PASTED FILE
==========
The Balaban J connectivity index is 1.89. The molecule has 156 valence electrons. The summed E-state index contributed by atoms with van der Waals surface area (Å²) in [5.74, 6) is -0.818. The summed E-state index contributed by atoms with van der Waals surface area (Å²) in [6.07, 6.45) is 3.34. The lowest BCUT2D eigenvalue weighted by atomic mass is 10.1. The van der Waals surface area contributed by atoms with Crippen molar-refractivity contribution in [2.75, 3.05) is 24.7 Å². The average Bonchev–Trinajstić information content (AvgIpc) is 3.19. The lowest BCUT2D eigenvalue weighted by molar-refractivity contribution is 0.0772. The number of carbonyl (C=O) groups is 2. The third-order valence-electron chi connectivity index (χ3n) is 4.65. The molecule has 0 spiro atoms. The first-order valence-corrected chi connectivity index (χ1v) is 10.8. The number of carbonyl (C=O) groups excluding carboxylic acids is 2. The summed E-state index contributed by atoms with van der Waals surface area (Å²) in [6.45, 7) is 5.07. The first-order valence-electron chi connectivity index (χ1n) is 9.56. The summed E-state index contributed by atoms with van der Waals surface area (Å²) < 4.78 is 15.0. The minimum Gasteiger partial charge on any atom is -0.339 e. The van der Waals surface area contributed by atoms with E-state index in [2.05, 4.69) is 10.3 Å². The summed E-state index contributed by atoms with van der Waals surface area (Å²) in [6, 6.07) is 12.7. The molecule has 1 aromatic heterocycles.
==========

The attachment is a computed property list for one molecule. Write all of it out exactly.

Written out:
The Balaban J connectivity index is 1.89. The molecule has 156 valence electrons. The summed E-state index contributed by atoms with van der Waals surface area (Å²) in [5.74, 6) is -0.818. The summed E-state index contributed by atoms with van der Waals surface area (Å²) in [6.07, 6.45) is 3.34. The lowest BCUT2D eigenvalue weighted by atomic mass is 10.1. The van der Waals surface area contributed by atoms with Crippen molar-refractivity contribution in [2.75, 3.05) is 24.7 Å². The average Bonchev–Trinajstić information content (AvgIpc) is 3.19. The lowest BCUT2D eigenvalue weighted by molar-refractivity contribution is 0.0772. The number of carbonyl (C=O) groups is 2. The third-order valence-electron chi connectivity index (χ3n) is 4.65. The molecule has 0 spiro atoms. The first-order valence-corrected chi connectivity index (χ1v) is 10.8. The number of carbonyl (C=O) groups excluding carboxylic acids is 2. The summed E-state index contributed by atoms with van der Waals surface area (Å²) in [6.45, 7) is 5.07. The first-order valence-electron chi connectivity index (χ1n) is 9.56. The summed E-state index contributed by atoms with van der Waals surface area (Å²) < 4.78 is 15.0. The minimum Gasteiger partial charge on any atom is -0.339 e. The van der Waals surface area contributed by atoms with E-state index in [2.05, 4.69) is 10.3 Å². The summed E-state index contributed by atoms with van der Waals surface area (Å²) in [6, 6.07) is 12.7. The molecule has 1 aromatic heterocycles.